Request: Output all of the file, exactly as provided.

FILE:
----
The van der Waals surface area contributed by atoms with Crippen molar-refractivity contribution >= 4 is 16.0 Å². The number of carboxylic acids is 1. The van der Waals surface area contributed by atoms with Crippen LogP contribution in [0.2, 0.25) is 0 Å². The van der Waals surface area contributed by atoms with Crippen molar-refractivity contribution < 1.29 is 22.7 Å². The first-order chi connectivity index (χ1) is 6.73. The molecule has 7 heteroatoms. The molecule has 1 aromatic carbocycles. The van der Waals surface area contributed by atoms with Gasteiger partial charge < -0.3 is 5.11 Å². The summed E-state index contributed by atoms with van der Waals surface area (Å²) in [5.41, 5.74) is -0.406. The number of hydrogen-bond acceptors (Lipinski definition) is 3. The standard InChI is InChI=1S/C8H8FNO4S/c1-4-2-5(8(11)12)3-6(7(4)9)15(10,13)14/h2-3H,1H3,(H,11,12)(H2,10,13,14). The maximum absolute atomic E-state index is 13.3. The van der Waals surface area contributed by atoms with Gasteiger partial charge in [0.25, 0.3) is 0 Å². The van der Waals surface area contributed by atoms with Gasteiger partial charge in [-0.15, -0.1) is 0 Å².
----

The van der Waals surface area contributed by atoms with Crippen molar-refractivity contribution >= 4 is 16.0 Å². The number of carboxylic acids is 1. The van der Waals surface area contributed by atoms with Crippen LogP contribution in [0.2, 0.25) is 0 Å². The van der Waals surface area contributed by atoms with Crippen molar-refractivity contribution < 1.29 is 22.7 Å². The first-order chi connectivity index (χ1) is 6.73. The molecule has 7 heteroatoms. The molecule has 1 aromatic carbocycles. The van der Waals surface area contributed by atoms with Gasteiger partial charge < -0.3 is 5.11 Å². The summed E-state index contributed by atoms with van der Waals surface area (Å²) in [5.41, 5.74) is -0.406. The number of hydrogen-bond acceptors (Lipinski definition) is 3. The standard InChI is InChI=1S/C8H8FNO4S/c1-4-2-5(8(11)12)3-6(7(4)9)15(10,13)14/h2-3H,1H3,(H,11,12)(H2,10,13,14). The maximum absolute atomic E-state index is 13.3. The van der Waals surface area contributed by atoms with Gasteiger partial charge in [0.25, 0.3) is 0 Å². The van der Waals surface area contributed by atoms with Gasteiger partial charge in [-0.15, -0.1) is 0 Å².